Secretary of State Mike Pompeo revoked permission for foreign companies to help convert Iranian nuclear facilities to peaceful use in another escalation of the nuclear standoff between the United States and Iran.
Russian, Chinese, and European companies are currently helping modify nuclear facilities to bring them into compliance with a 2015 deal between Iran and six other world powers—and have been protected from U.S. sanctions by temporary waivers up until now.
The waivers have been a long-time bugbear of Iran hawks who believe that the 2015 deal, known as the Joint Comprehensive Plan of Action, was too lax and would like to see the Iranian nuclear program ended altogether.
U.S. economic sanctions will now apply to companies working to downgrade the Arak reactor, import nuclear fuel for a research reactor in Tehran, and remove Iran’s spent nuclear fuel, which could be reprocessed into plutonium to make a weapon.
The Trump administration also placed sanctions on Majid Agha’i and Amjad Sazgar, two managers at the Atomic Energy Organization of Iran.
“Iran’s nuclear personnel need to make a choice – work for Iranian proliferation organizations and risk being sanctioned or put their skills to work for the Iranian people in pursuits outside of the proliferation realm,” Pompeo said in a statement.
However, work will still be able to continue at a reactor at Bushehr for at least sixty days “to ensure safety of operations.”
The Washington Post first reported on Wednesday shortly after noon that the waivers were about to be ended.
The Foundation for Defense of Democracies sent out expert quotes on the Trump administration’s rationale by email just before 4 pm.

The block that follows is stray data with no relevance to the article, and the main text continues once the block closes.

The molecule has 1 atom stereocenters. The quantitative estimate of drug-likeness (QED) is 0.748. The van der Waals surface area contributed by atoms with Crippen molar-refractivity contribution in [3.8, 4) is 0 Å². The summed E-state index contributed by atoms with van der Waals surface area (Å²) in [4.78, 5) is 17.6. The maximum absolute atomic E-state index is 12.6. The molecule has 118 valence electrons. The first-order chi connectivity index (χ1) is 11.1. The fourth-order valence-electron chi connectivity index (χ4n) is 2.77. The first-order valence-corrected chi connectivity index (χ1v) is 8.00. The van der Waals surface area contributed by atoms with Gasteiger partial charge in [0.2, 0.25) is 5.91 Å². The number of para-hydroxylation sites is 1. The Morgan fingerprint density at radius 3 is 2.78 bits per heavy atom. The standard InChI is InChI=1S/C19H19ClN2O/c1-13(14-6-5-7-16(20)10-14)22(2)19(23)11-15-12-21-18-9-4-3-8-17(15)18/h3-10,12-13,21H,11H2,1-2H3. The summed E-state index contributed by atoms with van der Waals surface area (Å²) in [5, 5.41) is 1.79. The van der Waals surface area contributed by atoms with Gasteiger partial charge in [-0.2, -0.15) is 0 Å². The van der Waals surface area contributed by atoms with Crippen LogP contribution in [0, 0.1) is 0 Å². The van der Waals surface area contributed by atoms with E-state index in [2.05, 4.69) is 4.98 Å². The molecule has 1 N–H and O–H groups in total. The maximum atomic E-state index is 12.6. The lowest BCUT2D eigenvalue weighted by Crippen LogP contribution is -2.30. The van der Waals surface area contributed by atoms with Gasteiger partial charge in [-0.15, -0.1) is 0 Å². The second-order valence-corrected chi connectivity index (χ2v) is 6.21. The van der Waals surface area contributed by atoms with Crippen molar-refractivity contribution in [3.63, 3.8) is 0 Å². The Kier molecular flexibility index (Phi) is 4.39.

“Some will say ending JCPOA nuclear waivers gives Iran an excuse to threaten the world with more nuclear extortion. But the truth is nothing gives Iran an excuse to threaten nuclear extortion,” wrote Richard Goldberg, who had simultaneously served as an official in the National Security Council and a senior advisor for FDD from 2019 to 2020. “Iran threatens the world with its nuclear capabilities because it can – because the Iran Deal let Iran keep those capabilities intact.”
Pompeo finally went public about twenty minutes later.
“The Iranian regime has continued its nuclear brinkmanship by expanding proliferation sensitive activities,” he said in a statement. “These escalatory actions are unacceptable and I cannot justify renewing the waiver for these JCPOA-related activities as a result.”
The United States and Iran have been locked in a nuclear standoff since the spring of 2018, when U.S. president Donald Trump broke from the 2015 deal and imposed economic sanctions on Iran.
Iran has retaliated by ramping up its nuclear activities, and declared in January that there were no longer “operational” limits on its uranium enrichment, but has continued to allow inspectors to visit its sites, and insisted that other elements of the deal are intact.
The Trump administration has used Iranian violations to push the United Nations to snap back sanctions on Iran, a move that Russia, China, and the European Union consider a non-starter.
“Now is the time to increase the pressure on Iran by snapping back UN sanctions,” Goldberg wrote. “A UN snapback would prevent the arms embargo and other key restrictions on Iran from ending—and it would restore the international standard of zero enrichment.”
Matthew Petti is a national security reporter at the National Interest. Follow him on Twitter: @mat-thew_petti.